Friday, 6 January 2017

Writing prompt for the new year

A new year seems to take us on reflective journeys back in our lives. We re-examine our choices. We poke through the entrails of our history, looking at how we got here.  

When we think back on our various choices and journeys, we freqently find there was a pivotal moment when something happened or someone said something that nudged us down one path or moved us somehow to make a certain choice. We don't always see it at the time. 

The UK's Guardian newspaper invited their readers to describe times when conversations or advice from other people or some event swayed them towards something or affected them (positively or negatively) in some way. And of course things that seemed negative at the time can with hindsight seem to actually have been positive. 

Pivotal events can be quite small and seemingly insignificant. It might be picking up a brochure, seeing a sign, hearing a talk, answering a phone call, even a song on the radio. Or it can be about things people said or did that had a lasting effect on us or in our lives, sometimes even in damaging ways that we spend years clearing up.  

This prompt is a good one to get going on while we're still in the new year's reflective auld lang syne mode. 

Here are a few the stories. Read a few, reflect -- then set your timer and start writing whatever comes to mind. (Remember you can edit later; just get the gist down while it's flowing).

You may come up with several things at different times in your life. When you finish writing about one,  then expand it a bit answering, "How did that work out?" and write about the effect it had on your life til now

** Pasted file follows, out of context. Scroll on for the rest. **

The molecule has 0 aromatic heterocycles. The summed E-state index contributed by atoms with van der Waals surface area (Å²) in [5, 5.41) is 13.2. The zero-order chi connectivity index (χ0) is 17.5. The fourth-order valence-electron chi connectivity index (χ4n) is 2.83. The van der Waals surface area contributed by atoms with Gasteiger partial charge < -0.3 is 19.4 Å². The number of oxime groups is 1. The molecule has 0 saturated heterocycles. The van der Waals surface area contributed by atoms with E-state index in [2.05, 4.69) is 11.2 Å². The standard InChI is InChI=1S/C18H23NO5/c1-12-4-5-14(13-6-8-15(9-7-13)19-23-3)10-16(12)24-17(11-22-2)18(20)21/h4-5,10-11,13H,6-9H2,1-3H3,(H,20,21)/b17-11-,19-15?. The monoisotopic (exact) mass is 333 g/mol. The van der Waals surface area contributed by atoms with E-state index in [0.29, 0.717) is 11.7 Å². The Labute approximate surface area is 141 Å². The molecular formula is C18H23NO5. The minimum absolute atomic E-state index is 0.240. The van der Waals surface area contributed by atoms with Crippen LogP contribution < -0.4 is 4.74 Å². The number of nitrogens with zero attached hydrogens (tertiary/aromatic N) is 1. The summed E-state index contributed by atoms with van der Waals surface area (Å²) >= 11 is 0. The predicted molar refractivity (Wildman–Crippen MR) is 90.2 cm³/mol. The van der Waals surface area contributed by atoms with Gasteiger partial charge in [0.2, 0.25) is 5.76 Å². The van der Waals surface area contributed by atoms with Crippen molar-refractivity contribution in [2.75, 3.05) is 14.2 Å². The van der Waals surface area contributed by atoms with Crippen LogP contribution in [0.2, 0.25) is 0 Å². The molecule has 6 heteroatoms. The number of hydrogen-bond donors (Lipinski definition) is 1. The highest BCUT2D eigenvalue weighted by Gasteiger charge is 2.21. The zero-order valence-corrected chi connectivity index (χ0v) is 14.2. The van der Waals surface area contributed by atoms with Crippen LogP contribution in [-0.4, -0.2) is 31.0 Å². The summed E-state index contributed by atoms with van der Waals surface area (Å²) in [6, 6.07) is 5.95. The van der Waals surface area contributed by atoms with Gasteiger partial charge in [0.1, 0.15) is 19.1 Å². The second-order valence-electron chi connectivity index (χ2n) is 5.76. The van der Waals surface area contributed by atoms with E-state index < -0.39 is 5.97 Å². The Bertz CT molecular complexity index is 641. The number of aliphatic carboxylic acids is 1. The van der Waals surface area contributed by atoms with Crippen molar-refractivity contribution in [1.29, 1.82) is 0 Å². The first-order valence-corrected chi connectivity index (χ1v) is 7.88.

(c)2017 Margo Lamont

'She'll never realise the impact she had': life-changing conversations 
We asked readers to tell us about their most significant conversation, or a letter  

What some Guardian readers wrote. This is the link to the article.

Richard, 50, mortician, US
My wife of 18 years asked me to see if I could fix something on her computer.  In doing so, I found a journal she had written revealing she was in a “loveless, parenting partnership”.  This was news to me.  I didn’t confront her about it at the time, but she revealed an affair a couple of years later and our marriage ended.  We are now parenting partners by law, and not particularly friendly.

Carol Jeffery, New Hampshire, US
As a senior at university, I was making up for an incomplete in the only course I had taken that semester.  My professor, who had known me and my family since I was a toddler, asked me what I expected in my future.  I told him that I would be a dedicated teacher. 

“Dedicated?” he said, “You are the most cavalier person I know.” I was, at that moment, liberated from all the admonitions of my upbringing, and I have gratefully acknowledged his comment ever since.  I believe I have been true to my moral code.  I also think that I have had more fun than most people ever do.

Anonymous, doctor, 67, Hampshire
I was 14 and at an average private school.  It was the school my father had been to and his brother taught there, which I found uncomfortable.  My younger brother had just won a scholarship to a much better private school.  I was at a sports event with my father at my school and he got talking to another parent, who congratulated him on having clever children. 

My father indicated towards me and said, “No, he’s the dim one.” I remember the parent’s intake of breath and a surprised, “Oh.” I have never forgotten this.

It is shattering how one unguarded comment can resonate for a lifetime My father died at the age of 51, when I was 29.  It is shattering how one unguarded comment can resonate for a lifetime.  I feel that the very many things I have done in my professional life have been to try to prove him wrong.

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